Monday, March 14, 2016

Using Data Frames in R


Like most scripting languages, R has the ability to import data from a CSV (comma separated) file.  A nice feature is that it will automatically load the data into a data.frame object which means it can be easily be manipulated.

Let's walk through a simple example on how to do this.

The data file we are going to load, storesales.csv, has the contents below.

StoreID,City,State,Year,Sales
1,"Providence","RI",2015,1200000.00
2,"Boston","MA",2015,4000000.00
3,"Bangor","ME",2015,2300000.00
4,"Portsmouth","NH",2015,1200000.00


To avoid hard coding the file path, we can use the  Sys.getenv function to build our file path in a way that will work for any user.   Note:  The # character marks a comment, an ignored line used to document your code.  paste is a function used to concatenate strings but it puts space between each parameter.  paste0 does not add a space between the strings.


#  Load a CSV file into a data frame...

# paste() adds a space between each parameter but paste0 does not...
samplepath = paste0(Sys.getenv("HOMEDRIVE"), Sys.getenv("HOMEPATH"), "\\Documents\\")


Like BASH and PowerShell, R always points to a working folder.  The setwd function which stands for set working directory points R to the path specified in the function parameter as shown below.  The getwd which stands for get working directory will confirm we are pointing to the correct folder, i.e. it will display the folder path.
 
# Use forward slash as separator to avoid needed double backslash (escape sequence)
setwd(samplepath)


# Confirm we are in the right folder...
getwd()


Which displays...
 
[1] "C:/Users/BryanCafferky/Documents"


Now the fun part.  Let's load the simple CSV file into a variable name mydata.

# Load the data...
mydata <- read.csv("storesales.csv")  # read csv file 




After the line above has loaded the file, we can confirm it is indeed a data.frame class by using the class function and passing the variable mydata as the parameter. 
 # Confirm this was returned as a data.frame...
class(mydata)



Which shows it is a data.frame...

[1] "data.frame"



If a variable name is on a line by itself, R automatically displays it's contents much as PowerShell does.  Let's display mydata.

# Display the data...
mydata


We should see the data below...

  StoreID       City State Year   Sales
1       1 Providence    RI 2015 1200000
2       2     Boston    MA 2015 4000000
3       3     Bangor    ME 2015 2300000
4       4 Portsmouth    NH 2015 1200000



Let's play with accessing the data.frame by using its indexes, i.e. the row number and column number.  To display the element at row 2, column 3, we would enter the statement below.

# We can access data by using the subscript (row and column)

# Get row 2, column 3...
mydata[2,3]



We see the values below.

[1] MA
Levels: MA ME NH RI

What happened? What are levels? Good question. When strings are loaded into a data.frame, R automatically converts them to a factor. A factor is something that R is assuming you will want to sort and group by, i.e. like a dimension attribute, so it indexes the string and stores a distinct list of values for it. This enhances performance if R is correct about how you want to use the string. Notice, R displayed the value we asked for but also all the distinct values for State. Internally, R replaces the string with an integer so it is really like the concept of an enumeration.  Ok, so an enumeration is just a fancy word for numeric codes standing for string values, i.e. 1 = Active, 2 = Cancelled, 3 = Not Started.  Can you stop R from doing this string conversion? Yes. And I will discuss how in another blog. Hey, I gotta keep you coming back, right?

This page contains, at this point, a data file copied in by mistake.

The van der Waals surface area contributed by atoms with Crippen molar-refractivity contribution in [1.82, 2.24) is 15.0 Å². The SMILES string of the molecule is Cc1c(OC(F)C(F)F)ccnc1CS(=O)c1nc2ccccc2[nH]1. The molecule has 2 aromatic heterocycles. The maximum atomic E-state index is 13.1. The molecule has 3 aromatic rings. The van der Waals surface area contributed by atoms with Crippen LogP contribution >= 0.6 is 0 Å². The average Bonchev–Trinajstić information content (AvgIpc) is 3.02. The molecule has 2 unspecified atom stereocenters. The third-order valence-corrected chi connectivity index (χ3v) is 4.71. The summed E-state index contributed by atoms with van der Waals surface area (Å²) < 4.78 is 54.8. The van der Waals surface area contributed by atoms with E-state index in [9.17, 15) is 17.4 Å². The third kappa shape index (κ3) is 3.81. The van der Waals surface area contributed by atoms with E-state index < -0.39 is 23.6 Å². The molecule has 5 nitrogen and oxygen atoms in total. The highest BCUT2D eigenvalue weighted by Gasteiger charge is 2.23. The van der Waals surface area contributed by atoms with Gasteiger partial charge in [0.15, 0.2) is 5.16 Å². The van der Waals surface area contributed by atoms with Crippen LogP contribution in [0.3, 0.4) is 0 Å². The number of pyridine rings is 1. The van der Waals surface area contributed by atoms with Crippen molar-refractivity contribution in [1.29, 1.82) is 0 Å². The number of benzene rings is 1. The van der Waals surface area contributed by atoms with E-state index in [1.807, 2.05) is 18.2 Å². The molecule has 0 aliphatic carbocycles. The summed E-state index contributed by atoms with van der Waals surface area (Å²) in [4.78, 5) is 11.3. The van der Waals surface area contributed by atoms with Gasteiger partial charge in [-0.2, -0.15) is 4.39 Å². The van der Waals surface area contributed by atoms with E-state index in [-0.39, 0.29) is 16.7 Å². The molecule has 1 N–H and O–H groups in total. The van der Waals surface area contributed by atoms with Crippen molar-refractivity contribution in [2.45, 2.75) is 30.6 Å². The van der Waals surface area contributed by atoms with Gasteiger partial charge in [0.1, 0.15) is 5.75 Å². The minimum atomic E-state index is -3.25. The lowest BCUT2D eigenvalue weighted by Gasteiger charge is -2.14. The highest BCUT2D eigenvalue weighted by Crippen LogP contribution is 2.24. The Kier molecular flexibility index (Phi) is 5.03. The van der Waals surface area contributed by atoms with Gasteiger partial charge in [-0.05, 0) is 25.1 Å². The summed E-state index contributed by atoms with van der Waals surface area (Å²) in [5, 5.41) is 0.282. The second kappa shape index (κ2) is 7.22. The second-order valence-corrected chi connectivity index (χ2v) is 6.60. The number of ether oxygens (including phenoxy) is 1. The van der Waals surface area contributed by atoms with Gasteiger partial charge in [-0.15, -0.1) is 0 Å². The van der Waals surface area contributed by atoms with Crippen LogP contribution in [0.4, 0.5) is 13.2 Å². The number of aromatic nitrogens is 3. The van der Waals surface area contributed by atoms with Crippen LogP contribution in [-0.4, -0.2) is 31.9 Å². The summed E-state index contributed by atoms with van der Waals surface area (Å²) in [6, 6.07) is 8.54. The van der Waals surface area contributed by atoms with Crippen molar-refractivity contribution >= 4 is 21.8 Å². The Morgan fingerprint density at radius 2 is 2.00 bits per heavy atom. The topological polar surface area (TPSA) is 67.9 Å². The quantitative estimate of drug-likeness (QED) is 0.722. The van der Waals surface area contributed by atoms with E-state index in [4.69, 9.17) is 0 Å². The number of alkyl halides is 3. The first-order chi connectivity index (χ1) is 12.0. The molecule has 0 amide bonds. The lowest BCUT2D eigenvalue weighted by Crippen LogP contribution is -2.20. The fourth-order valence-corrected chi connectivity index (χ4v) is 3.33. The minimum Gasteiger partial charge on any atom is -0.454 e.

If we include the comma separator but omit the second parameter, i.e. the column index, we will get all the columns for the row numbers specified.  Below we should see all of the columns in row 2 returned.
 
# Get row 2...
mydata[2,]



  StoreID   City State Year Sales
2       2 Boston    MA 2015 4e+06
  


Now let's display the third column for all rows.


# Get column 3...
mydata[,3]


[1] RI MA ME NH
Levels: MA ME NH RI

A novelty of R is that when you extract data from a class such as a matrix or a data.frame, it does not always return the same type back.  In this case, R returned a vector, i.e. a one dimensional array. Let's prove it by using the class function again.  Note:  This behavior can be important in a function so you probably want to test the return types.


class(mydata[,3])
 
[1] "factor"
 
We got factor which is a base type, i.e. this is a vector of type factor.

Since R is a statistical language, let's get some statitics on mydata with the summary function.

# Get stats on the data...
summary(mydata) 


   StoreID             City   State       Year          Sales        
 Min.   :1.00   Bangor    :1   MA:1   Min.   :2015   Min.   :1200000  
 1st Qu.:1.75   Boston    :1   ME:1   1st Qu.:2015   1st Qu.:1200000  
 Median :2.50   Portsmouth:1   NH:1   Median :2015   Median :1750000  
 Mean   :2.50   Providence:1   RI:1   Mean   :2015   Mean   :2175000  
 3rd Qu.:3.25                         3rd Qu.:2015   3rd Qu.:2725000  
 Max.   :4.00                         Max.   :2015   Max.   :4000000  

So we covered a lot of ground here.  We learned about the data.frame, accessing data by indexes, factors, vectors, and got a flavor of why R is such a good statistical language.  

Oh and sorry, I should have warned you this blog is rated R.  :-

1 comment:

  1. The strategy you have posted on this technology helped me to get into the next level and had lot of information in it...R Programming Training in Bangalore

    ReplyDelete